It's boom times for scam artists
By LESLIE CAULEY
Scam alert: Dirty trick artists are hard at work.
States across the country report an uptick in complaints about a range of consumer abuses, including pitches for extended auto warranties that offer little or no value to consumers. People on do-not-call lists are getting swamped with offers for all manner of bogus products, from swine-flu cures to debt-settlement plans.
Scammers especially target the most vulnerable consumers — the elderly and the poor, Indiana Attorney General Greg Zoeller says.
"Violations go up in a down economy," Zoeller notes. During the first three months of the year, the Federal Trade Commission, the top U.S. troubleshooter for consumers, received 450,000 complaints about calls to people whose phone numbers are registered on the National Do Not Call Registry, spokeswoman Claudia Bourne Farrell says. At that rate, complaints this year will easily top last year's 1.8 million.
Scammers are becoming more creative, Zoeller says. This week, he filed a lawsuit accusing two companies and one individual of violating Indiana's do-not-call laws.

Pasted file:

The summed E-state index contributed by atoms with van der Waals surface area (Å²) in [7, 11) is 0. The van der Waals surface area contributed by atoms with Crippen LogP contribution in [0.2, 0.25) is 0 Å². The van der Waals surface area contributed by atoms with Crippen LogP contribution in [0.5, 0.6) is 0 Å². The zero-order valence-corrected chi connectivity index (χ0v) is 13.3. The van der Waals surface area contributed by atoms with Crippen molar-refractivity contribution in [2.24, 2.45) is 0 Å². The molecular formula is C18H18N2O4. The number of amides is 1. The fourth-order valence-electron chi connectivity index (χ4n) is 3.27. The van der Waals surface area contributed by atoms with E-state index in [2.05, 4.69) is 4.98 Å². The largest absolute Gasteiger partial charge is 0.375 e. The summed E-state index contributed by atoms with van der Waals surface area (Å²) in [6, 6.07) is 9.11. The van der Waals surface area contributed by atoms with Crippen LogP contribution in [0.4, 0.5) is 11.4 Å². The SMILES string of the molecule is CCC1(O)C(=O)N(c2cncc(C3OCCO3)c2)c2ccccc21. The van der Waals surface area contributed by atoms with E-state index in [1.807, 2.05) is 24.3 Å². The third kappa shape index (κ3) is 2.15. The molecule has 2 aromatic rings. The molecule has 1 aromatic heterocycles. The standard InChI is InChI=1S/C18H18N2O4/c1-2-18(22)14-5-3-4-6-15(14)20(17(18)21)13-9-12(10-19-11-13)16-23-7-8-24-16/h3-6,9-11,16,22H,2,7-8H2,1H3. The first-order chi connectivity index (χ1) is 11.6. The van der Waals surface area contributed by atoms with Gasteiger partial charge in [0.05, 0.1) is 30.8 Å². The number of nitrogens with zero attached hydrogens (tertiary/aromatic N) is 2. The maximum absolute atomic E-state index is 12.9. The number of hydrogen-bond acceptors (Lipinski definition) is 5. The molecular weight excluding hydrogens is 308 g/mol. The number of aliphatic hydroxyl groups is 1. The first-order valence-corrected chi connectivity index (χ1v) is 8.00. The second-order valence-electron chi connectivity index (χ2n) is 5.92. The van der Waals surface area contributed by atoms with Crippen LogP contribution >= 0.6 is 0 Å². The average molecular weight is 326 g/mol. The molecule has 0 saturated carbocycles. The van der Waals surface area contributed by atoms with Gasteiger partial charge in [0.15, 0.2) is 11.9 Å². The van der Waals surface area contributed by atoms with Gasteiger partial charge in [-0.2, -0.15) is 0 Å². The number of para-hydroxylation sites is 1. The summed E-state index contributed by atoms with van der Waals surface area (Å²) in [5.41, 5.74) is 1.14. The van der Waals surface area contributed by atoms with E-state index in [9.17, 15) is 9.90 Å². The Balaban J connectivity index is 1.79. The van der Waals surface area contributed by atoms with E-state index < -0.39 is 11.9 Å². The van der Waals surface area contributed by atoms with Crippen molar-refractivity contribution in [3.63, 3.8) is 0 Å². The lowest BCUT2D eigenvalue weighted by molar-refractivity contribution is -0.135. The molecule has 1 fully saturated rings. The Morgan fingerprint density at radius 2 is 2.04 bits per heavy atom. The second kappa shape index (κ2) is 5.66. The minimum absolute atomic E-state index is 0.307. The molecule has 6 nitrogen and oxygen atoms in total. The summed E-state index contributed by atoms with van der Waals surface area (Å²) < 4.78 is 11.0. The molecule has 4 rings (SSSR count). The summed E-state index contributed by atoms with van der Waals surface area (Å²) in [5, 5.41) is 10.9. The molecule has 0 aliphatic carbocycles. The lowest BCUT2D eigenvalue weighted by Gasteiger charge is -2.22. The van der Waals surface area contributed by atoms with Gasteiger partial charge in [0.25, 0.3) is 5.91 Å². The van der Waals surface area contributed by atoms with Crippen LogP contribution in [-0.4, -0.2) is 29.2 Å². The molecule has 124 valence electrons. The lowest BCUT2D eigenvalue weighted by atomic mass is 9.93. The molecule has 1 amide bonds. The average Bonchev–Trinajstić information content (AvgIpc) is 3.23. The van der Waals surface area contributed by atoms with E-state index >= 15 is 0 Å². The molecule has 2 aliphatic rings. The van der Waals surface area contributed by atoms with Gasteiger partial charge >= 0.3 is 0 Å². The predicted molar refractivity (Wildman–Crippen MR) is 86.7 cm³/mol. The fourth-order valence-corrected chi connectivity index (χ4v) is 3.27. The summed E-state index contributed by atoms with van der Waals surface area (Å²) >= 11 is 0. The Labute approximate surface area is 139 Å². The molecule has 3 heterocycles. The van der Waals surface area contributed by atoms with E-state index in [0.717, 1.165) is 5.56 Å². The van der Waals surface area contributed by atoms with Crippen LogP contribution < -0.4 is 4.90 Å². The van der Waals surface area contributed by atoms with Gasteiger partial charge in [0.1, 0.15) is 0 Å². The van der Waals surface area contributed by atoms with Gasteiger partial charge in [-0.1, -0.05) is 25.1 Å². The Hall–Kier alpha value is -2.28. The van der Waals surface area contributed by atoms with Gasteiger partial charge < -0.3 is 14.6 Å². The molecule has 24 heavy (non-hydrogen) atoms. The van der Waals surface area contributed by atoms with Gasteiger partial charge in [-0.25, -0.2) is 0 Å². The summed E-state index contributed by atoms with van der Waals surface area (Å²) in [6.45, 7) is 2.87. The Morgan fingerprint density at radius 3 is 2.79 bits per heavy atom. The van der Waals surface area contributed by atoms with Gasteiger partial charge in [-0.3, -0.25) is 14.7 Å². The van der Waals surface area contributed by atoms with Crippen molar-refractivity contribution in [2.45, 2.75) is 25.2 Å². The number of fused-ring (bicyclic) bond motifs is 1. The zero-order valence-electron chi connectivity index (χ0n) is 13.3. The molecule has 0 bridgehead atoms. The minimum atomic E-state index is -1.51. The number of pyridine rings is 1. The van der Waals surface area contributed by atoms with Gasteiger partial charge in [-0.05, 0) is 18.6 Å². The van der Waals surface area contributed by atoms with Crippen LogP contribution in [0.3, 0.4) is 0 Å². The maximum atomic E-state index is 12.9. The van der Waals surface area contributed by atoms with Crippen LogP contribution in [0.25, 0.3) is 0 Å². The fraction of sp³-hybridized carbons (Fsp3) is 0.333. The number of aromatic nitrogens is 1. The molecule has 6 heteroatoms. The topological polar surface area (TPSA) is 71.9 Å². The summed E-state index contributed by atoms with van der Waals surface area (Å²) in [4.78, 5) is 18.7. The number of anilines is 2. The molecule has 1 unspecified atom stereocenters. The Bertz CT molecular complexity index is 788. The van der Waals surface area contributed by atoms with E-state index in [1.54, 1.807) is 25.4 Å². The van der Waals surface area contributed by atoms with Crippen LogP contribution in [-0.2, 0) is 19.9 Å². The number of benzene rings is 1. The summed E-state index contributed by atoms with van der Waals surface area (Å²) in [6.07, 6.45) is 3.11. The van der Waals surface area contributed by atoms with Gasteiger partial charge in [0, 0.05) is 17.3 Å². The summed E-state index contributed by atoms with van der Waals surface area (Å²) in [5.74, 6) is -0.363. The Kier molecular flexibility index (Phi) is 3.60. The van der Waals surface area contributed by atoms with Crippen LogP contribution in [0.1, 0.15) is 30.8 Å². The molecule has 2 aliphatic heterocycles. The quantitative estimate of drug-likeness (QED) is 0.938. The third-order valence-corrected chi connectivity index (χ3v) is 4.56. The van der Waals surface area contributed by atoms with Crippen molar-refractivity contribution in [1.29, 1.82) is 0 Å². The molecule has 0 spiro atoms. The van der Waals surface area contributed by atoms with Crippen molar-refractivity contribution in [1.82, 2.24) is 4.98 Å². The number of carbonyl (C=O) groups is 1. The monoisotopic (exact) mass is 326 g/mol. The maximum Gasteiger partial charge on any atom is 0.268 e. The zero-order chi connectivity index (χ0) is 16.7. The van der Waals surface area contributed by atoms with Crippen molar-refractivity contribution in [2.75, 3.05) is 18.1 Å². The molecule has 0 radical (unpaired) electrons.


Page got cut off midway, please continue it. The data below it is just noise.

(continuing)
Zoeller says the accused were illegally placing automated, or robo, calls mainly to cell phones. Those blast calls, sent out thousands at a time, were aimed at getting people to sign up for extensions on expired dealer or manufacturer warranties.
Michelle Corey, president of the St. Louis Better Business Bureau, says scare tactics are common.
In some cases, telemarketers remind consumers that they need a car and play on fears of possible job loss to coax them into signing up for useless extended auto warranty plans.
"In this economy, every dollar counts," she says.
Financial scams are also raging. New York Attorney General Andrew Cuomo on Thursday announced a probe of a "rogue industry" of debt-settlement firms that advertise plans to renegotiate debts and pay off credit cards. Fourteen companies and one law firm in locations across the nation were subpoenaed.
Cuomo says many plans are flawed or misleading and leave consumers worse off financially.
Not even swine flu is off-limits for scammers. Zoel- ler's office issued a statewide alert after telemarketers started calling consumers and urging them to buy "mandatory swine-flu kits" they said were required by the government. Such claims are false.
Zoeller asks consumers who receive such calls to hold on to the numbers "so our office can investigate."